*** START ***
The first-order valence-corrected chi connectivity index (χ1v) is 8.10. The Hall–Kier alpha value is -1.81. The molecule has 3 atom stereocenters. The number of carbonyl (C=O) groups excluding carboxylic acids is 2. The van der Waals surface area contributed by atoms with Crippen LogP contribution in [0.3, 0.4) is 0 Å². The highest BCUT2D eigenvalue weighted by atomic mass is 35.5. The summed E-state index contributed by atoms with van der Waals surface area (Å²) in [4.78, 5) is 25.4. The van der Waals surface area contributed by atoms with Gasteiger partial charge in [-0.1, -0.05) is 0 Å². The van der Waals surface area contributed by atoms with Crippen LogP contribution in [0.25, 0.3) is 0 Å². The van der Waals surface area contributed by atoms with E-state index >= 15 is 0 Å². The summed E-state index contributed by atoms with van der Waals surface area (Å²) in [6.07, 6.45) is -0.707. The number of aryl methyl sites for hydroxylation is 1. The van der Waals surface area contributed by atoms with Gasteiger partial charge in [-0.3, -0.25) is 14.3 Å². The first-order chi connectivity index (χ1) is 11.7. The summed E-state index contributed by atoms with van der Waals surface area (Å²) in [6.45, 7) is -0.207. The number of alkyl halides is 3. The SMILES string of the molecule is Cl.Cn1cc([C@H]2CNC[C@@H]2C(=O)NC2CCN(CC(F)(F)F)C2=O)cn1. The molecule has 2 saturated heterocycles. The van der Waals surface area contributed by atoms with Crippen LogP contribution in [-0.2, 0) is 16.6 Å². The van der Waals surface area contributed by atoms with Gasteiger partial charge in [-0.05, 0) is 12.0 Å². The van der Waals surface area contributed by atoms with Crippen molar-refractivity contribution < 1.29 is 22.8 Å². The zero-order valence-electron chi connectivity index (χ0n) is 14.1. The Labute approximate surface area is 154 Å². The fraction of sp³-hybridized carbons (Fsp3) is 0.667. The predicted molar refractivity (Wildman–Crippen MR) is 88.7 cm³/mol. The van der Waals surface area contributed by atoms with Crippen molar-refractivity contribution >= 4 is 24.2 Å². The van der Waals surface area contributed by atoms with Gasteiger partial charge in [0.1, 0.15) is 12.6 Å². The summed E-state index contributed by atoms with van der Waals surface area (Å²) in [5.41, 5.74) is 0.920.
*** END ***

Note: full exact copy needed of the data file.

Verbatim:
The first-order valence-corrected chi connectivity index (χ1v) is 8.10. The Hall–Kier alpha value is -1.81. The molecule has 3 atom stereocenters. The number of carbonyl (C=O) groups excluding carboxylic acids is 2. The van der Waals surface area contributed by atoms with Crippen LogP contribution in [0.3, 0.4) is 0 Å². The highest BCUT2D eigenvalue weighted by atomic mass is 35.5. The summed E-state index contributed by atoms with van der Waals surface area (Å²) in [4.78, 5) is 25.4. The van der Waals surface area contributed by atoms with Gasteiger partial charge in [-0.1, -0.05) is 0 Å². The van der Waals surface area contributed by atoms with Crippen LogP contribution in [0.25, 0.3) is 0 Å². The van der Waals surface area contributed by atoms with E-state index >= 15 is 0 Å². The summed E-state index contributed by atoms with van der Waals surface area (Å²) in [6.07, 6.45) is -0.707. The number of aryl methyl sites for hydroxylation is 1. The van der Waals surface area contributed by atoms with Gasteiger partial charge in [-0.3, -0.25) is 14.3 Å². The first-order chi connectivity index (χ1) is 11.7. The summed E-state index contributed by atoms with van der Waals surface area (Å²) in [6.45, 7) is -0.207. The number of alkyl halides is 3. The SMILES string of the molecule is Cl.Cn1cc([C@H]2CNC[C@@H]2C(=O)NC2CCN(CC(F)(F)F)C2=O)cn1. The molecule has 2 saturated heterocycles. The van der Waals surface area contributed by atoms with Crippen LogP contribution in [-0.2, 0) is 16.6 Å². The van der Waals surface area contributed by atoms with Gasteiger partial charge in [-0.05, 0) is 12.0 Å². The van der Waals surface area contributed by atoms with Crippen molar-refractivity contribution < 1.29 is 22.8 Å². The zero-order valence-electron chi connectivity index (χ0n) is 14.1. The Labute approximate surface area is 154 Å². The fraction of sp³-hybridized carbons (Fsp3) is 0.667. The predicted molar refractivity (Wildman–Crippen MR) is 88.7 cm³/mol. The van der Waals surface area contributed by atoms with Crippen molar-refractivity contribution >= 4 is 24.2 Å². The van der Waals surface area contributed by atoms with Gasteiger partial charge in [0.1, 0.15) is 12.6 Å². The summed E-state index contributed by atoms with van der Waals surface area (Å²) in [5.41, 5.74) is 0.920.